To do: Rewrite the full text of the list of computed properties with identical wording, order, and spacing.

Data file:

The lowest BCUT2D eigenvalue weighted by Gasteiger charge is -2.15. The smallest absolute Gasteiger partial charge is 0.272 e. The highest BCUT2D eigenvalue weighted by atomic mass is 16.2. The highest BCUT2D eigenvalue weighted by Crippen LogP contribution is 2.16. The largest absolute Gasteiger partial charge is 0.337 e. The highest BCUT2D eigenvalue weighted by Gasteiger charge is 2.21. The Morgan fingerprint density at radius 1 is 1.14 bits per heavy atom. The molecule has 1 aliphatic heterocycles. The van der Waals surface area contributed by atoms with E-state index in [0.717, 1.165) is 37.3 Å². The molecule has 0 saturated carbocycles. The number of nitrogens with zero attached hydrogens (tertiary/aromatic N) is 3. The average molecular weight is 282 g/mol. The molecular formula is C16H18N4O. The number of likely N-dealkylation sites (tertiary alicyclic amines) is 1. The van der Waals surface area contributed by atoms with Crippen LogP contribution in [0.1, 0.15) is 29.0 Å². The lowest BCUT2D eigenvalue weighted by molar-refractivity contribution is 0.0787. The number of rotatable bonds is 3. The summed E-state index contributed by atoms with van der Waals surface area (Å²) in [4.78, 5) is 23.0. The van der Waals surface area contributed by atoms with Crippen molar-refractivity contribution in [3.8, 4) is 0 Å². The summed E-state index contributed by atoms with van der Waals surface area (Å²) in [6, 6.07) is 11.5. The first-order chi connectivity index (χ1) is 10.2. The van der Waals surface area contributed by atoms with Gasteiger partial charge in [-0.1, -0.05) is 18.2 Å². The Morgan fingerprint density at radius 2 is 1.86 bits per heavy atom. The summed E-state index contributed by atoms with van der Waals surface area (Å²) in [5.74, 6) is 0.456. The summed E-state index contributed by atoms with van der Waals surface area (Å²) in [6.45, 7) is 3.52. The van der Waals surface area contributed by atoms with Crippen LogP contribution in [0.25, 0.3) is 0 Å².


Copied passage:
The lowest BCUT2D eigenvalue weighted by Gasteiger charge is -2.15. The smallest absolute Gasteiger partial charge is 0.272 e. The highest BCUT2D eigenvalue weighted by atomic mass is 16.2. The highest BCUT2D eigenvalue weighted by Crippen LogP contribution is 2.16. The largest absolute Gasteiger partial charge is 0.337 e. The highest BCUT2D eigenvalue weighted by Gasteiger charge is 2.21. The Morgan fingerprint density at radius 1 is 1.14 bits per heavy atom. The molecule has 1 aliphatic heterocycles. The van der Waals surface area contributed by atoms with E-state index in [0.717, 1.165) is 37.3 Å². The molecule has 0 saturated carbocycles. The number of nitrogens with zero attached hydrogens (tertiary/aromatic N) is 3. The average molecular weight is 282 g/mol. The molecular formula is C16H18N4O. The number of likely N-dealkylation sites (tertiary alicyclic amines) is 1. The van der Waals surface area contributed by atoms with Crippen LogP contribution in [0.1, 0.15) is 29.0 Å². The lowest BCUT2D eigenvalue weighted by molar-refractivity contribution is 0.0787. The number of rotatable bonds is 3. The summed E-state index contributed by atoms with van der Waals surface area (Å²) in [4.78, 5) is 23.0. The van der Waals surface area contributed by atoms with Crippen molar-refractivity contribution in [3.8, 4) is 0 Å². The summed E-state index contributed by atoms with van der Waals surface area (Å²) in [6, 6.07) is 11.5. The first-order chi connectivity index (χ1) is 10.2. The van der Waals surface area contributed by atoms with Gasteiger partial charge in [-0.1, -0.05) is 18.2 Å². The Morgan fingerprint density at radius 2 is 1.86 bits per heavy atom. The summed E-state index contributed by atoms with van der Waals surface area (Å²) in [5.74, 6) is 0.456. The summed E-state index contributed by atoms with van der Waals surface area (Å²) in [6.45, 7) is 3.52. The van der Waals surface area contributed by atoms with Crippen LogP contribution in [0.25, 0.3) is 0 Å².